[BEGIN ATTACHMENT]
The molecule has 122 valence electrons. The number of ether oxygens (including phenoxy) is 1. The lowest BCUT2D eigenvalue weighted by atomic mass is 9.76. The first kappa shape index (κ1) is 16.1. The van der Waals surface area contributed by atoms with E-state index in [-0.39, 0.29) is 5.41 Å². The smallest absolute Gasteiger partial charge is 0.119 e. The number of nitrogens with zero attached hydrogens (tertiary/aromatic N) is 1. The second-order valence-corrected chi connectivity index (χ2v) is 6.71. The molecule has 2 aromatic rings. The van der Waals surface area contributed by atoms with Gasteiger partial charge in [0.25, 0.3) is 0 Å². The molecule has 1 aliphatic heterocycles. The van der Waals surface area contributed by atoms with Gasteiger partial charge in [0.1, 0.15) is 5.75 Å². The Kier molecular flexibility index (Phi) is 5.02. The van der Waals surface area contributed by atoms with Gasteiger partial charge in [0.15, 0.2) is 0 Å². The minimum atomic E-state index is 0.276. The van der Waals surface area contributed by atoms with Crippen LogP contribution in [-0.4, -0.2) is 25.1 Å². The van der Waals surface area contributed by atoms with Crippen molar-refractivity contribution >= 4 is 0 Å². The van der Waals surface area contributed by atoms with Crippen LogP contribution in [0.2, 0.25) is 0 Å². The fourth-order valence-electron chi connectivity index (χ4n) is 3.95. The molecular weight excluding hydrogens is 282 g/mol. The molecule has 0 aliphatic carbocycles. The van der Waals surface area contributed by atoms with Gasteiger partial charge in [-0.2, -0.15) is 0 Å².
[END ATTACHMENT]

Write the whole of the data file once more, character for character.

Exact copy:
The molecule has 122 valence electrons. The number of ether oxygens (including phenoxy) is 1. The lowest BCUT2D eigenvalue weighted by atomic mass is 9.76. The first kappa shape index (κ1) is 16.1. The van der Waals surface area contributed by atoms with E-state index in [-0.39, 0.29) is 5.41 Å². The smallest absolute Gasteiger partial charge is 0.119 e. The number of nitrogens with zero attached hydrogens (tertiary/aromatic N) is 1. The second-order valence-corrected chi connectivity index (χ2v) is 6.71. The molecule has 2 aromatic rings. The van der Waals surface area contributed by atoms with Gasteiger partial charge in [0.25, 0.3) is 0 Å². The molecule has 1 aliphatic heterocycles. The van der Waals surface area contributed by atoms with Gasteiger partial charge in [0.1, 0.15) is 5.75 Å². The Kier molecular flexibility index (Phi) is 5.02. The van der Waals surface area contributed by atoms with Gasteiger partial charge in [0.15, 0.2) is 0 Å². The minimum atomic E-state index is 0.276. The van der Waals surface area contributed by atoms with Crippen LogP contribution in [-0.4, -0.2) is 25.1 Å². The van der Waals surface area contributed by atoms with Crippen molar-refractivity contribution >= 4 is 0 Å². The van der Waals surface area contributed by atoms with Crippen LogP contribution in [0.2, 0.25) is 0 Å². The fourth-order valence-electron chi connectivity index (χ4n) is 3.95. The molecular weight excluding hydrogens is 282 g/mol. The molecule has 0 aliphatic carbocycles. The van der Waals surface area contributed by atoms with Gasteiger partial charge in [-0.2, -0.15) is 0 Å².